Southern Ethiopia – The Cultural Journey

Lake Langano

After a few days in the city we were very happy to leave and head for a few quiet places around the Lakes in the South. Lake Langano was just what we needed on our first stop. Marthe and Joris were staying there too and they greeted us with big smiles as they too were happy to be in a place that offered peace and quiet. The water of the Lake is so brown, so it took me a while to get in, but it was essential to keep cool and looked a lot more inviting than the communal showers.

Lake Langano

Lake Langano

Lake Langano

Thieves at the Lake

Lake Langano

They start young

Lake Shala National Park

Our next stop was on the way and that included a sneaky lunch at a nice lodge in Awasa. Mike’s burger looked delicious and if you didn’t eat fast, Vervet Monkeys would help themselves to whatever was on your plate when you turned to look out at the view. Mike was able to enjoy his entire burger in peace. Once tummy’s were full we headed for Lake Shala, met up with our guide on the road in and he led us to a spot we could bush camp. This was a truly beautiful setting and once it got dark it was so quiet you could here the crackling of our campfire and calls of Hyena once we were tucked away in bed. In the morning our guide caught up with us and took us for a drive through the Park as well as to Lake Chitu. This was another picturesque scene that took your breath away, so we took the opportunity to sit for a while and looked on at the biggest flock of flamingoes I have ever seen in one go and the locals who were herding their cattle, goats, donkeys as well as those who were washing clothes and themselves in the hot springs below. On our way back to the main road we realized that the sand in this particular area was like powder, so the dust cloud Thumper produced at a roaring speed of 20km’s was unbelievable. The kids on the side of the road would wave while you drove passed and then all run and jump into your dust cloud and dance around– and that’s when I realized why the kids in these villages always looked like they were covered in ash. Besides the danger in them doing this, it was quite funny to see how much they enjoyed this pastime, as I’m sure that’s exactly what it is.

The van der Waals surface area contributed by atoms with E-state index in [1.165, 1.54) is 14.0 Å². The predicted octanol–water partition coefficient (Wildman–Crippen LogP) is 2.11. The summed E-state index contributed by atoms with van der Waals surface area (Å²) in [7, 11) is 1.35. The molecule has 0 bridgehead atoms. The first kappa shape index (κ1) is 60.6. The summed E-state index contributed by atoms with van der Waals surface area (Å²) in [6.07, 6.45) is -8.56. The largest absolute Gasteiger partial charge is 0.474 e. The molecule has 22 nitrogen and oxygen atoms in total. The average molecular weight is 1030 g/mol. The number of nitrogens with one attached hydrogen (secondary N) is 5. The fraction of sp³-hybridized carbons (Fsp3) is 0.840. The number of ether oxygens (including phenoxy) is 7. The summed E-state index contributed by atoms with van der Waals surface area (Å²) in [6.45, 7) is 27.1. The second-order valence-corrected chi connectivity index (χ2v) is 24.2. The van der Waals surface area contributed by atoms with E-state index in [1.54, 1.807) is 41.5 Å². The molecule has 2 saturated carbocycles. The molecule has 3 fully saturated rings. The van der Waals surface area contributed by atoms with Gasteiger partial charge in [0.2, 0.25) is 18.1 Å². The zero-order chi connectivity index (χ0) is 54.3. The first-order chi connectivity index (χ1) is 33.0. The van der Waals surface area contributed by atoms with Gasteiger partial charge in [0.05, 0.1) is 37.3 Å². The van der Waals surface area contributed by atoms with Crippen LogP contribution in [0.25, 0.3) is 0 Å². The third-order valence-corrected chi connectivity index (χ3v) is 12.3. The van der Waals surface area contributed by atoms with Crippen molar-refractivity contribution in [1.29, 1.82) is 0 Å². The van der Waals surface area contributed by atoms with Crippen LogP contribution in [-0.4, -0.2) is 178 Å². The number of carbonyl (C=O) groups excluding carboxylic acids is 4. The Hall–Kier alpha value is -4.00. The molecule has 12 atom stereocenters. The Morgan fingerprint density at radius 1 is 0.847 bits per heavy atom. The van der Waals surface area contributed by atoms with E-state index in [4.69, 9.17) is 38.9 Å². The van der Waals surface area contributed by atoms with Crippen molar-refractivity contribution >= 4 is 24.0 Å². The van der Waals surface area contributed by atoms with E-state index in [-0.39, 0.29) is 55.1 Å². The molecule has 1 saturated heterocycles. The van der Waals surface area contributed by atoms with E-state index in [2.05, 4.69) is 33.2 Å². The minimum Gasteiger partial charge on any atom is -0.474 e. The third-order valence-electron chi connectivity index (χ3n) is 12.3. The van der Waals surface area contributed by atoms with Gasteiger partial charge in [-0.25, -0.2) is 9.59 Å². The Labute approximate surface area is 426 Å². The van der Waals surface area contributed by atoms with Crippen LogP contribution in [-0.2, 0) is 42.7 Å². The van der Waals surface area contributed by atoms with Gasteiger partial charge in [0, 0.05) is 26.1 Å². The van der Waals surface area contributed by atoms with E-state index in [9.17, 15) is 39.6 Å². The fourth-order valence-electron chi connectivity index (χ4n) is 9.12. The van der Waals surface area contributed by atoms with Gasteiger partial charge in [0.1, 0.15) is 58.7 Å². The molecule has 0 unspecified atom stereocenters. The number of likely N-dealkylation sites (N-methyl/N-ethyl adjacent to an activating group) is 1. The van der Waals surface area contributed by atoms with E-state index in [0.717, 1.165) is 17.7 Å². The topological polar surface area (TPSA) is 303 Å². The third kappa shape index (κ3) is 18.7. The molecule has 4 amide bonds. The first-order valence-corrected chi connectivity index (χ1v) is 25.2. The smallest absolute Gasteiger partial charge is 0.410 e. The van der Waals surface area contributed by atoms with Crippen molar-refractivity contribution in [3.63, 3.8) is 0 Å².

Cracked Earth

Cracked Earth

Hot Springs

Hot Springs

Lake Chitu

Lake Chitu

Abraminch